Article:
Travel

Everything You Need To Eat When Visiting Gili Air

By Sarah Willcocks - 19 Mar 2017


When a Bali vacay is necessary, but you're over Ubud look further afield—or out to sea—to the Gili Islands. Of the trio, Gili Trawangan is the party island. Gili Meno is the quieter, romantic island. But in true Goldilocks fashion, Gili Air is just right. There's not a heck of lot to do on Gili Air ('air' here means 'water'…just go with it) other than scuba, snorkel and watch the storms roll in over neighbouring Lombok. Oh, and eat.

For a place that takes a grand total of an hour to circumnavigate on foot, there are some surprisingly good foodie feeds. Avoid the tourist traps and average Western food on the south-east side of the island; your best bets veer mostly between super healthy and local Indonesian classics like Mie/Nasi Goreng and Gado Gado from one of the homestyle warungs (just venture off the beach to find one).

One of our favourite places, healthy or otherwise, to eat on the island is Gili Bliss. Entering this feel-good organic cafe and juice bar feels like climbing into a tree house dotted with pineapples. Try the fluffy pancakes laden with berries and banana, luxuriously thick smoothies or a healthy superfood bowl bursting with colour. Their smashed avo with mint and lime will cure any homesickness.

If Gili Bliss is obsessed with pineapples, CoCoLoCo is obsessed with coconuts. You can drink fresh young coconuts here if the turmeric lattes and kombucha aren't tempting enough. They do a mean 'Soul Salad' bowl at CoCoLoCo, and its bounty of rainbow goodness will leave you feeling virtuous.

Pachamama is a hidden gem. Seek it out for raw, vegan dragonfruit cheesecake and homemade yogurt granola in Bohemian surroundings. If you're on a budget, you can find filling, fresh fruit juices blended to order just about everywhere on Gili Air or haggle for whole fruits from roving beachside vendors.

If you're hankering for a burger, Sharkbites probably does the best on the island accompanied with proper thick-cut chips and craft beer. They have plenty of veggie options too—go for one of their ludicrously pink beetroot buns.

Barring Mamasita and its ilk, The Mexican Kitchen does it better than your local mexi-joint at home. Plus, you can sit so close to the water that you'll get a little ocean spray at high tide (just think of it as sea-to-table seasoning). Margaritas at sunset are a cliché here for a reason. And most importantly, they have "free happy hour nachos".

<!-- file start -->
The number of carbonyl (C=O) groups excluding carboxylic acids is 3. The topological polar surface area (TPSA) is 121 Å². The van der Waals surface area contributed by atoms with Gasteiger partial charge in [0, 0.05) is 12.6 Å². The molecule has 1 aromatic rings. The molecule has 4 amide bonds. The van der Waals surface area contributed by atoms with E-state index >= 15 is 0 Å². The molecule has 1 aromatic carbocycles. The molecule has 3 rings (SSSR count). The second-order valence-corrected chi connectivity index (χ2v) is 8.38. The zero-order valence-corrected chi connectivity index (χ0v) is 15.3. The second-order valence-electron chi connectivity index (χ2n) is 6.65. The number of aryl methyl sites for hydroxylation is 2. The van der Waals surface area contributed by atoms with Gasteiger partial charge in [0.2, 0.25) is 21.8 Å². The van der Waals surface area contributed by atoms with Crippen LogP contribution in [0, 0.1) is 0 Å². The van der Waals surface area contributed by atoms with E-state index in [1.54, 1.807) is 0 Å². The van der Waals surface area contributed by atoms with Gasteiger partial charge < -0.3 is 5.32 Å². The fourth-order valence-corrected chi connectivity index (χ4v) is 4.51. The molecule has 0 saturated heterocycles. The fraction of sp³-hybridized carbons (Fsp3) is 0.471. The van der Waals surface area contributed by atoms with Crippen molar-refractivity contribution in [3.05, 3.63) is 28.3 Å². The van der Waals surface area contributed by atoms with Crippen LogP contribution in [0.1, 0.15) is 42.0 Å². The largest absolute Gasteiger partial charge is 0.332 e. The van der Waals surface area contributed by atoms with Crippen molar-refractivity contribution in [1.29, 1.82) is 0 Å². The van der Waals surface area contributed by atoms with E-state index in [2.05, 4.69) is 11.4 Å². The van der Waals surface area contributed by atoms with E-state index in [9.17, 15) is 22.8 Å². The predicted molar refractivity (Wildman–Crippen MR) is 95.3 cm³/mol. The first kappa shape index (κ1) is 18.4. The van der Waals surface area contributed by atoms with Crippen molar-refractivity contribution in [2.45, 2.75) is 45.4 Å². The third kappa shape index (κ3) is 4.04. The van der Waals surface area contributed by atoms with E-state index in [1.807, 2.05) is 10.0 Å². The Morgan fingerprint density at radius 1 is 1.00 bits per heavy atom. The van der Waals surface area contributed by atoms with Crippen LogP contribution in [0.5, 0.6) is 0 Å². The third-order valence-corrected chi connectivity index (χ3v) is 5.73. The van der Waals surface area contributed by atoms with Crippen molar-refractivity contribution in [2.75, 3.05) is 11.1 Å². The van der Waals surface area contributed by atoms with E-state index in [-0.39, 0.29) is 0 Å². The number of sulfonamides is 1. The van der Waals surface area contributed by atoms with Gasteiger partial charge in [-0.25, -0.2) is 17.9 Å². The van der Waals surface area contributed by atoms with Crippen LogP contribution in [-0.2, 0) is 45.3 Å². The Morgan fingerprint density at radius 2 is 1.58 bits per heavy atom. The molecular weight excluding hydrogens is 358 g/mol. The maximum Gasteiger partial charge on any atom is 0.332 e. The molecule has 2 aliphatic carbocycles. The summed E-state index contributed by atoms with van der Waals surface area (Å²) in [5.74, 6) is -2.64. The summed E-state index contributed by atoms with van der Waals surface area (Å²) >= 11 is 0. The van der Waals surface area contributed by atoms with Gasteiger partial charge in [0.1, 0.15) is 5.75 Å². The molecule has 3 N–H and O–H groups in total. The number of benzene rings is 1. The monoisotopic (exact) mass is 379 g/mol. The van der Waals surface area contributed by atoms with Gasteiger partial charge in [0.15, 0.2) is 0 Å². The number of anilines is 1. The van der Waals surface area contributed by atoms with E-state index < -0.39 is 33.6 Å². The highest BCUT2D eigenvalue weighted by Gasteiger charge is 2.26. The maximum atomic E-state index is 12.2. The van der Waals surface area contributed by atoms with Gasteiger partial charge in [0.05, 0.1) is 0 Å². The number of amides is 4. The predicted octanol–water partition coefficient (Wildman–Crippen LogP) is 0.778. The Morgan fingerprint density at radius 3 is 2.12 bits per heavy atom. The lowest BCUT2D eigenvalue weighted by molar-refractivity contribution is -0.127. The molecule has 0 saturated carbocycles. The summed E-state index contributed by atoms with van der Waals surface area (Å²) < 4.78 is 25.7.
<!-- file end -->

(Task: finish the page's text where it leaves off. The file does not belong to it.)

Ruby's unassuming decor belies its reputation as the best restaurant on Gili Air. We ate possibly the best green curry of our lives here (beware: even the medium is blazingly spicy). Serving half western food and half local dishes, it's worth multiple visits to try both sides.

Gili Air's version of food trucks has to be their brightly painted Bakso carts on wheels. They only serve up one thing - Bakso, obviously—a brothy dish of meatballs and noodles, topped with fresh herbs and garnishes to your liking. Think of it as their version of ramen or pho.

Blink and you might miss the sate vendors who appear at dinnertime. They carry around a little grill and offer satay minced meat skewers for just a few pennies before moving onto their next destination. Nearing sunset each night sees a mass breakout of beachside BBQs. You'll find the highest concentration on the eastern side of the island. Expect simple but huge skewered combinations of fish, meat or veggies. Everyone's offering is pretty similar so simply stroll to find the freshest and/or cheapest while you work up an appetite.

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Image credit: Luca Zanon

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